Dec 28, 2012

Winter intensive

The day after Christmas, December 26th we had our first Winter intensive at Issoan Tea School.  For my students it was their first intensive.  We started at 3 pm and ended at 9:30 pm.  In between we sat zazen, practiced warigeiko, reviewed movement in the tearoom,  did five teamae, laid the charcoal shozumi and rebuilt the charcoal fire gozumi.  One student brought a sushi platter and I made ankake udon for everyone.  It was such a success, that we plan to make it an annual event.

Shozumi and Gozumi, laying the initial fire and reubuilding the fire were particular highlights.  We don't often get to do these procedures, and especially gozumi so it was a special treat.  The charcoal is kind of like your timing device to keep your tea gathering on track. The charcoal is made from special wood and cut into specific size and shape to burn for a specified length of time.   It is amazing to hear the singing of the kettle suddenly go silent (and it does seem to be sudden) all at once.  It is also a clue to the guests that it is time to take their leave.

Of the two, gozumi is more difficult because you never know what the fire is going to look like as it burns down.  Many factors contribute to how the fire burns, from the haigata (ash form), to how the initial fire was laid, to shape of the kettle, how big the furo, how deep the ro,  to how long the fire has burned. 

So as a host, the first thing you do when you remove the kettle replenish it is to observe how the fire has burned.  How much charcoal is left?  Did the center collapse?  How much of the dozumi (large front charcoal) has burned?  Then you rearrange the coals to make room for fresh charcoal and lay them in the fire.  You have to use your own judgement whether to use all the charcoal in the basket or only use part of them.

It was a nice fire the students built.  And within 30 seconds of returning the kettle to the fire, we once again heard the matsukaze, the sound of the wind in the pines and the murmuring of the kettle.

7 comments:

  1. I missed being there with you!

    ReplyDelete
    Replies
    1. And we missed you. Don't worry, there will be plenty others.

      Delete
  2. I have heard that part of the preparation is to wash the charcoal beforehand. Is this true? What is the reason for washing it? And is there any special way to wash it, or is the goal just to wash it until it is clean? (Will coal ever be clean?) It is fascinating!

    ReplyDelete
    Replies
    1. Anonymous,
      Yes, part of the preparation of the charcoal is to wash it. Not with soap and water but to hold it under running water the night before. Rinse until you don't see any particles in the rinse water. Let it dry upright on newspaper. Washing does two things: it rinses the charcoal dust off so that it won't spark as much when it is burning and to add oxygen to the fire as it dries out.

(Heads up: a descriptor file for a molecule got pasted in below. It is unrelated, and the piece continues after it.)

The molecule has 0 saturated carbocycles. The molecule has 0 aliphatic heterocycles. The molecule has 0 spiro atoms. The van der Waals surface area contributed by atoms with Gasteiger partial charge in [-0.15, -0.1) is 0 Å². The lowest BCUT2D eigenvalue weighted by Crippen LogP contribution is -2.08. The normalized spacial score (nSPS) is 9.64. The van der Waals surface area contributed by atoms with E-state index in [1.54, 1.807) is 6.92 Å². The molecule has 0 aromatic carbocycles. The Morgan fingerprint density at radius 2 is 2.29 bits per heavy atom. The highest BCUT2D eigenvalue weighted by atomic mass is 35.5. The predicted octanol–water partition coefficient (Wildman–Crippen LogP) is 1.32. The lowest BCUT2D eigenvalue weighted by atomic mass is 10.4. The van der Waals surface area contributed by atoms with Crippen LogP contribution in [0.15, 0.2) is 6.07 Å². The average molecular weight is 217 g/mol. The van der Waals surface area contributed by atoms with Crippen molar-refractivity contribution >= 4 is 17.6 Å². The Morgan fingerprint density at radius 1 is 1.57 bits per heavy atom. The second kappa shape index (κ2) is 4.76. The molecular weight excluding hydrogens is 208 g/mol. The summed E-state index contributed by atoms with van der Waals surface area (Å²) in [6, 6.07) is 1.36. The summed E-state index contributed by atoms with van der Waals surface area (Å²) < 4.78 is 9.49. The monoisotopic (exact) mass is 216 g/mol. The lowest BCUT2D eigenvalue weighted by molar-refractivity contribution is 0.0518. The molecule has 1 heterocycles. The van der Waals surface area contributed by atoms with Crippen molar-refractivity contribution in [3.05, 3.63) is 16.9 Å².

Delete
  3. Wow, I never would have guessed about adding oxygen. Thank you for the information!

    ReplyDelete
  4. It is also a tradition in summer to take all of the ash from all of the Ro-s and Furo-s and empty it all into large tubs and buckets to wash the ash. pour water into them with the hose. You really have to get you hands (and everything else) dirty and muddy to work it into the water. Then you rinse and start skimming the bubbles/ lye off the top. Let the ash in the tubs settle for a few days then slowly drain off the water above the ash. Once that is done You roll out long mats and place the mud on them to dry in the hot midday sun. Some people have used ovens on low (200 degree) heat to dry the ash(especially if you don't have access to a yard -i.e. apartment dwellers. But don't dry it all the way- leave 1/2 a little damp. then you generously sprinkle sweet spices onto the ash. Cinnamon, five spice, clove, nutmeg are good. Then comes sifting and rubbing the ash. to be deposited in air tight bins. Leave some dry ash to mix in with the damp when doing all of this. This process removes extra charcoal that could not be fished out, bits and pieces of this or that, dust, bits of unburned incense, etc. Once the ash is ready, you clean the empty Furos, and Ros, check for damage etc., then refill them with the intent of doing haigata. When the new ash is first lit with sumi, the room smells fresh and clean. It is a wonderful way to enhance sumi temae---I hope that all of you try it sometime---best wishes---Randy Burks

    ReplyDelete
    Replies
    1. Thank you Randy for your comment and good advice in preparing the ash. I have had the opportunity to do this and it is better done outside as it is a dirty job.

      Margie

      Delete